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A report generated by one of the three major credit bureaus may not contain all of the information pertaining to your credit history.
Therefore, if you want a complete view of your credit record at a particular moment, you should examine your report from each bureau at the same time.
A: Credit bureaus get information from your creditors, such as a bank, credit card issuer, or auto finance company.
They also get information about you from public records, such as property or court records.
A: If you are denied credit, insurance, or employment–or some other adverse action is taken against you, such as lowering your credit limit on credit card account–because of information in your credit report, the lender, insurance company, or employer must notify you and provide you with the name, address, and phone number of the credit bureau that provided the credit report used to make the decision.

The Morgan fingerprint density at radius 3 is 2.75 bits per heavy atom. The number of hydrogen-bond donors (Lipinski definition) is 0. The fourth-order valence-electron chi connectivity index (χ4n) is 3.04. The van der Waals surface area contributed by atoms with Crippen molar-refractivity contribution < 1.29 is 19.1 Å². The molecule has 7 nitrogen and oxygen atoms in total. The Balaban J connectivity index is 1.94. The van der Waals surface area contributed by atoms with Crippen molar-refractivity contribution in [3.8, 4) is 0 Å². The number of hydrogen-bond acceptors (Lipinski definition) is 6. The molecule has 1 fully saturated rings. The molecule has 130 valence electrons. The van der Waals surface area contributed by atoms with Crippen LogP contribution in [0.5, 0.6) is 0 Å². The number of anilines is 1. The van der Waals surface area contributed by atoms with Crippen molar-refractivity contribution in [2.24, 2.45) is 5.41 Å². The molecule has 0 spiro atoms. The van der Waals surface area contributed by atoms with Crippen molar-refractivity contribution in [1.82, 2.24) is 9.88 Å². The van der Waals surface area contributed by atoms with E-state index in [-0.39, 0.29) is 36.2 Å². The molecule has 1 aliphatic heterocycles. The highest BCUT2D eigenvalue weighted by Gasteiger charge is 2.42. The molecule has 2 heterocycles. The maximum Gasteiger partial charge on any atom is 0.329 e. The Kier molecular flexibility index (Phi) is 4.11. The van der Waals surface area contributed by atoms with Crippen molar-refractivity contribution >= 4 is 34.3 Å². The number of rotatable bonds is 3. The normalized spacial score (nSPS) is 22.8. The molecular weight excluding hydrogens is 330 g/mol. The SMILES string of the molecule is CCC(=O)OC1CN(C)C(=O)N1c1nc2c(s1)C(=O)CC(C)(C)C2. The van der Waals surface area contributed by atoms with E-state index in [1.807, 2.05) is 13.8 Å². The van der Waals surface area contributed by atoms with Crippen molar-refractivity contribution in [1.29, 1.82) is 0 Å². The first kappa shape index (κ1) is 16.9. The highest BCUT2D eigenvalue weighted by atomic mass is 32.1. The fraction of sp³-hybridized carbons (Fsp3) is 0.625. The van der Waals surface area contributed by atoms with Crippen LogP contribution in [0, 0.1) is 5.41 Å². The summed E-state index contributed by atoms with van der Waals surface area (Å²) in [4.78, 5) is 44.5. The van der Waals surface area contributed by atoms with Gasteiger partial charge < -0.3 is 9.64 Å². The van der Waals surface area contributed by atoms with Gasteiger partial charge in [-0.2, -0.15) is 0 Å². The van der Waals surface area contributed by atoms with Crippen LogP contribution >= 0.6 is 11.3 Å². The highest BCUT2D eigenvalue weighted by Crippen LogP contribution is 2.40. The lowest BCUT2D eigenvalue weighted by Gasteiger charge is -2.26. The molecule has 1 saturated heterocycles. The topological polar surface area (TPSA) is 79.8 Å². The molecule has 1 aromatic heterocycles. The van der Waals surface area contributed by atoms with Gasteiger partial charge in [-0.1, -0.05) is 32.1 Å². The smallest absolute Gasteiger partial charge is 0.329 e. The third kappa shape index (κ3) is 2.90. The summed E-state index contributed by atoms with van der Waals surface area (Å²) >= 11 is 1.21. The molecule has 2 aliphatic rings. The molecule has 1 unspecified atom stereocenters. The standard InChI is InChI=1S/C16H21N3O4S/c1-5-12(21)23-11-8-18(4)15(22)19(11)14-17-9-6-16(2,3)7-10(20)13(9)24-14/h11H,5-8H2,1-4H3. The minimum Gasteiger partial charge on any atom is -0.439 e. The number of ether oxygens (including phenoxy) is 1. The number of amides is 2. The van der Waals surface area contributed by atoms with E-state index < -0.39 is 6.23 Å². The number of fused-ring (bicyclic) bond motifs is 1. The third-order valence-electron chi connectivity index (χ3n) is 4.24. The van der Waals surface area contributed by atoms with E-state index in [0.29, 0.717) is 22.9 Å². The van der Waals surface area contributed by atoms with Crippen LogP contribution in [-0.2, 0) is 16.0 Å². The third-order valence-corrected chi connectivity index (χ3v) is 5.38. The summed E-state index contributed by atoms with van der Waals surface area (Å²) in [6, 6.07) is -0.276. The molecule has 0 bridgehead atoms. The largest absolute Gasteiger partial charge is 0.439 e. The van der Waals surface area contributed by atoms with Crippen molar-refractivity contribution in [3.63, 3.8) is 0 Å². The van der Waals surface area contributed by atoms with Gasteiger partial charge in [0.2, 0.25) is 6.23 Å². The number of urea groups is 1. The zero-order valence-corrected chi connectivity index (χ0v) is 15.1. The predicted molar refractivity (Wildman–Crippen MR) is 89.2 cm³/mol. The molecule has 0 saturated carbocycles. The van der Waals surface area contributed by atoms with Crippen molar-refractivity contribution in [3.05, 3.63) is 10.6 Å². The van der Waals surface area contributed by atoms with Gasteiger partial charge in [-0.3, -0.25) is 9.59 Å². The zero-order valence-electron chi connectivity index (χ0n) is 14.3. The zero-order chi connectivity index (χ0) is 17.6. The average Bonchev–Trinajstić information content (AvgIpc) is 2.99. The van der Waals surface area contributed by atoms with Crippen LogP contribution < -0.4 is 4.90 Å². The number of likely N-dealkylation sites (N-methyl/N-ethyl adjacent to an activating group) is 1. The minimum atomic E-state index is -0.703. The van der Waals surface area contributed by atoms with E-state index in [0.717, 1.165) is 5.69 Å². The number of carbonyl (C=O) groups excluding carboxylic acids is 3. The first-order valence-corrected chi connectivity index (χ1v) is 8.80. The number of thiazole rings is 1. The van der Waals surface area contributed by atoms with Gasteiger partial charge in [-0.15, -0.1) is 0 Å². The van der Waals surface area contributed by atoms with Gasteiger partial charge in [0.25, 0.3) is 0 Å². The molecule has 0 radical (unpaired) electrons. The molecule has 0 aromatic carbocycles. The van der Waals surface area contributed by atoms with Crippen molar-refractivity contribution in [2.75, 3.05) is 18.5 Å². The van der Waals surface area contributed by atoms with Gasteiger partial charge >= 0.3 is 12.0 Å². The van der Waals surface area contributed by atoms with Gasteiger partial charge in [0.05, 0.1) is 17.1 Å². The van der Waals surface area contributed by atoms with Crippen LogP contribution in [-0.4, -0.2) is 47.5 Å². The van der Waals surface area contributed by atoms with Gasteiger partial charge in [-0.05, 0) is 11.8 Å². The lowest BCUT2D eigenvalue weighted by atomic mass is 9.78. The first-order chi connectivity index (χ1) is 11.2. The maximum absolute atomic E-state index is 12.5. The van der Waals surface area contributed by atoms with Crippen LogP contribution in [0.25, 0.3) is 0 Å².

You can get a free credit report from this credit bureau if you request it within sixty days after receiving the notice.
You can have your name and address removed from these lists by opting-out of the listing.
This will reduce the number of unsolicited offers you receive.
If you want to opt-out permanently, you will need to fill-out, sign, and mail-in a form.To opt-out, call 888-5-OPTOUT (888-567-8688) or visit You will need to provide certain information in order to opt-out, such as your name, address, Social Security number, and date of birth.A: Credit bureaus may sell the names and addresses of consumers who meet specific credit criteria to creditors or insurers, who must then offer them credit or insurance.For example, a creditor could request from a credit bureau the names and addresses of consumers who have a credit score of 680 or higher and then offer credit to those consumers.However, if you wish to detect any errors and monitor changes in your credit profile over time, you may wish to review a single credit report every four months.A: Because credit reports contain sensitive personal information, access to them is limited.A: No, credit bureaus do not make credit decisions.They provide credit reports to lenders who decide whether to grant you credit.Your credit history is important to a lot of people: mortgage lenders, banks, utility companies, prospective employers, and more.So it’s especially important that you understand your credit report, credit score, and the companies that compile that information, credit bureaus.